SECAS develops the Southeast Conservation Blueprint, a living, spatial plan that identifies the most important areas for conservation and restoration across the region. It stitches together smaller subregional plans into one unifying map—a spatial action plan for achieving the SECAS vision and goal. Over 225 people from at least 100 organizations have used or are using the Blueprint in their work. Visit the SECAS in Action story map to explore in-depth examples of how the Blueprint is making a difference on the ground.

Governors’ South Atlantic Alliance

The GSAA was a collaboration of North Carolina, South Carolina, Georgia, and Florida in partnership with three federal co-lead agencies, EPA, USGS, and NOAA that focused on shared ocean and coastal challenges and opportunities promoting environmental sustainability, disaster preparedness, and strong economies. The Alliance supported both national and state-level ocean and coastal policy by coordinating federal, state and local entities to ensure the sustainability of the region’s economic, cultural, and natural resources.

The GSAA Action Plan was released in December 2010 and describes the four Priority Issue Areas that were identified by the Governors to be of mutual importance to the sustainability of the region’s resources: Healthy Ecosystems, Working Waterfronts, Clean Coastal and Ocean Waters, and Disaster-Resilient Communities.

The goals, objectives, actions and implementation steps for each of these priorities were further described in the GSAA Implementation Plan released in July 2011.  The GSAA Implementation Plan was published July 6, 2011 and the Alliance has been working to implement the Plan through the IATTs and two NOAA-funded Projects: Coastal Hazards Vulnerability Analysis and Regional Information Management System.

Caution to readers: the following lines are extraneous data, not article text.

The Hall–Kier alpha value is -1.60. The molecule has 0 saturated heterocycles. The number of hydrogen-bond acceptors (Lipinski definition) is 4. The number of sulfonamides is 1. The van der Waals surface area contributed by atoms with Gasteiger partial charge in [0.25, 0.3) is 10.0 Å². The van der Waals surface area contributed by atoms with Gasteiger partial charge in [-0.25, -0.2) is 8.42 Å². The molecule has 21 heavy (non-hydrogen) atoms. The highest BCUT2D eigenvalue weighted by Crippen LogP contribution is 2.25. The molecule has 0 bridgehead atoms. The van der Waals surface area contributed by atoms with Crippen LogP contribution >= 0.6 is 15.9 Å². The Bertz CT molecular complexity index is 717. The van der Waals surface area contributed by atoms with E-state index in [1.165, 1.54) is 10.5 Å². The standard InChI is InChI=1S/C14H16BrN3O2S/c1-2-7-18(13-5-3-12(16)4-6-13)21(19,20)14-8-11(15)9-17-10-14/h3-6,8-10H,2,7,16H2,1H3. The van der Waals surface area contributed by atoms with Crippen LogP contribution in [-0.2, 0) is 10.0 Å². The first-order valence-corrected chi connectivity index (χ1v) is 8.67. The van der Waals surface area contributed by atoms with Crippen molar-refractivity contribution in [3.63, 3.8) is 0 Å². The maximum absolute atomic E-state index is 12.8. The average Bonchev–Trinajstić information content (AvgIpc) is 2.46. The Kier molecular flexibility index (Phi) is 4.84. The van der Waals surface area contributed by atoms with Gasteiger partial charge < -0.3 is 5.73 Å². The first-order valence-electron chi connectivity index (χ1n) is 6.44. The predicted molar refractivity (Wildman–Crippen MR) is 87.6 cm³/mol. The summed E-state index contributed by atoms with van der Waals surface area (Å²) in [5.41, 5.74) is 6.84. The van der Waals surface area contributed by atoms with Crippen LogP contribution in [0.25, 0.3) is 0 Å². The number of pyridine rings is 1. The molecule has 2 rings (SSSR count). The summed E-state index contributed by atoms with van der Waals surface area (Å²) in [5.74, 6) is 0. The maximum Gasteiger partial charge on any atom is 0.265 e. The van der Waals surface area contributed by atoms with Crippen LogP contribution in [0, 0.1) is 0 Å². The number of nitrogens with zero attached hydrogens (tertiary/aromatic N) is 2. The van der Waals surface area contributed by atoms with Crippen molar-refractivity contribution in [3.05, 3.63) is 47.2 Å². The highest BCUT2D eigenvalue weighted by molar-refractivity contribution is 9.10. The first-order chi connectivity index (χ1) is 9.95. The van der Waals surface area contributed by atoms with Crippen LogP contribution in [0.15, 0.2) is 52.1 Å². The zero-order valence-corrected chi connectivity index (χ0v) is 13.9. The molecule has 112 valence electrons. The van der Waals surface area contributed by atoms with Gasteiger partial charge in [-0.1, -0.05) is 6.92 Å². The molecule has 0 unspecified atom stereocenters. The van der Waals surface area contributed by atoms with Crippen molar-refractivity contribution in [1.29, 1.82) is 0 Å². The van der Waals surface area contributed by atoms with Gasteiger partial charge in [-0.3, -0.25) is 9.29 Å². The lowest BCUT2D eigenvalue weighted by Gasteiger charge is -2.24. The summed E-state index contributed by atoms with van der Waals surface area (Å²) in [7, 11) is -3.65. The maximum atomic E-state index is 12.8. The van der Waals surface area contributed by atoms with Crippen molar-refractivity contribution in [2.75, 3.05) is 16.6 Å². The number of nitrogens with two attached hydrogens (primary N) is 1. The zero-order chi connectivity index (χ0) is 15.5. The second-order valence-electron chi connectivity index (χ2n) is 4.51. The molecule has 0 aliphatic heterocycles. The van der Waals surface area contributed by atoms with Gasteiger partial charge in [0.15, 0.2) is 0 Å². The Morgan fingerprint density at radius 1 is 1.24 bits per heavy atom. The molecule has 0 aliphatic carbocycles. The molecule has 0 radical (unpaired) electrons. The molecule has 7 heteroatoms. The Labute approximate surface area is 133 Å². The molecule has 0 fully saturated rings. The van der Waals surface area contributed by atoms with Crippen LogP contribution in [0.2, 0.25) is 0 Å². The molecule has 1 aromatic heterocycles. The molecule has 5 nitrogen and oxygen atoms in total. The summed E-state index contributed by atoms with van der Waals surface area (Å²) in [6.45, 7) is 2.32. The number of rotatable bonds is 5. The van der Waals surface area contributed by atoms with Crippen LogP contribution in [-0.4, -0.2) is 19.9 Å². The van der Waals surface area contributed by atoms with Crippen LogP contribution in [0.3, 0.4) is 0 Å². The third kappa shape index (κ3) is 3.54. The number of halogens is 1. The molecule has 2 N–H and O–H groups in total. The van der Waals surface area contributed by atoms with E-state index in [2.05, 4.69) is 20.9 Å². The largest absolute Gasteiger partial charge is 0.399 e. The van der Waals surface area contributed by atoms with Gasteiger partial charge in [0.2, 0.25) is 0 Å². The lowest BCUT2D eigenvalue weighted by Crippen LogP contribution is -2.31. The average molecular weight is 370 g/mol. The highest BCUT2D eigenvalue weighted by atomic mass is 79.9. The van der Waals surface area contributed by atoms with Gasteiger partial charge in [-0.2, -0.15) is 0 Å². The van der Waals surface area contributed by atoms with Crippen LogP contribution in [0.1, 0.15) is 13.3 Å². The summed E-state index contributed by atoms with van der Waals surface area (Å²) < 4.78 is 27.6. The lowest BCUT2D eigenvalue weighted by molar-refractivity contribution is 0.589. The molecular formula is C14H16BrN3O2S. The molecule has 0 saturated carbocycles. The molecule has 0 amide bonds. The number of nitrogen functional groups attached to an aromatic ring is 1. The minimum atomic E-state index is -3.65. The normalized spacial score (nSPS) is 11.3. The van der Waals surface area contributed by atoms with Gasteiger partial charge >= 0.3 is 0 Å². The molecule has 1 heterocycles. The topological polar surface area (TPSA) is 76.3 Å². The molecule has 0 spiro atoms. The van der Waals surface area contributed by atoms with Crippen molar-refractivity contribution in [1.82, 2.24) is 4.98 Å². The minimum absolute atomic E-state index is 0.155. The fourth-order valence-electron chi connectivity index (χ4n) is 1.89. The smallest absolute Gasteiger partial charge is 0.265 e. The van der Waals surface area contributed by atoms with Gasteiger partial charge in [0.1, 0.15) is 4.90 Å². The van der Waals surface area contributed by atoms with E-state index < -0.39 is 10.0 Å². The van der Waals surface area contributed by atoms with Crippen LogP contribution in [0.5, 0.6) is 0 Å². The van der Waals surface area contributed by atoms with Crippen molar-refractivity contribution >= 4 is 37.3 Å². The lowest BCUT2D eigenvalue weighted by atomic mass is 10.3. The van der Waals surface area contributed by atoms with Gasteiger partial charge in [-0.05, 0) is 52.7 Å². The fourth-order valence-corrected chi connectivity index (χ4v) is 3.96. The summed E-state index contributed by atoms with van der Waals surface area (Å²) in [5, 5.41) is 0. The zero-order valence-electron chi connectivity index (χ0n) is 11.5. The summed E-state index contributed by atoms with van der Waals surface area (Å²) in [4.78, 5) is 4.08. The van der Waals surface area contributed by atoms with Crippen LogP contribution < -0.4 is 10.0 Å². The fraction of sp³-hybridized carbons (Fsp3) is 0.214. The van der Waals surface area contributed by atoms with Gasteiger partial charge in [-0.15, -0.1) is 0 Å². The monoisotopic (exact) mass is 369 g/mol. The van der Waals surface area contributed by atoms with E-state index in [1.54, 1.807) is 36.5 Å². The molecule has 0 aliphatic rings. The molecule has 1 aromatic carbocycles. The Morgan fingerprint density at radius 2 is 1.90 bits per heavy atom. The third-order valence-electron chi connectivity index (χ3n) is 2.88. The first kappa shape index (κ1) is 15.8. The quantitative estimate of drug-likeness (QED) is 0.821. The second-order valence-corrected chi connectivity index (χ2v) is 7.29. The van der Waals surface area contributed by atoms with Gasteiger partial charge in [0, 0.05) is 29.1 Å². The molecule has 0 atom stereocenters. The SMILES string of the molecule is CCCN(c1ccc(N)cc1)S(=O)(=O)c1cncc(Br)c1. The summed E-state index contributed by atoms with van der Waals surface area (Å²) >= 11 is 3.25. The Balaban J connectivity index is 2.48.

SARRP Research Plan

The South Atlantic Regional Research Project was a regional, multi-agency project to develop a coordinated coastal and ocean research plan for the southeastern United States (from NC to FL). The South Atlantic effort was funded by National Sea Grant-NOAA and was conducted in concert with similar projects in other Sea Grant regions across the U.S. and Insular Pacific. The project’s primary goals are to identify priority coastal and ocean research needs for the region and to foster productive cooperation among regional partners. The SARRP plan was released in April 2010 after a three-year process that involved federal, regional, state and academic partners from throughout the region. The plan identifies 27 research priorities, which were aligned with the four themes that were used by the South Atlantic Governor’s Alliance: Healthy Ecosystems, Working Waterfronts, Clean Coastal and Ocean Waters, and Disaster-Resilient Communities.

The paper, South Atlantic Regional Research Plan: Development and Application of Coastal Regional Priorities, describes the process by which the plan was developed, highlighting the key research priorities identified in the research plan and presenting an update on synergy with other regional initiatives.


South Atlantic Regional Plan (2007)

PowerPoint Presentation by Merryl Alber and Christine Laporte

South Atlantic Regional Research Project Update (2007)

Merryl Alber and Christine Laporte

Development of a Research Plan for the South Atlantic Region: Progress Report February 26, 2007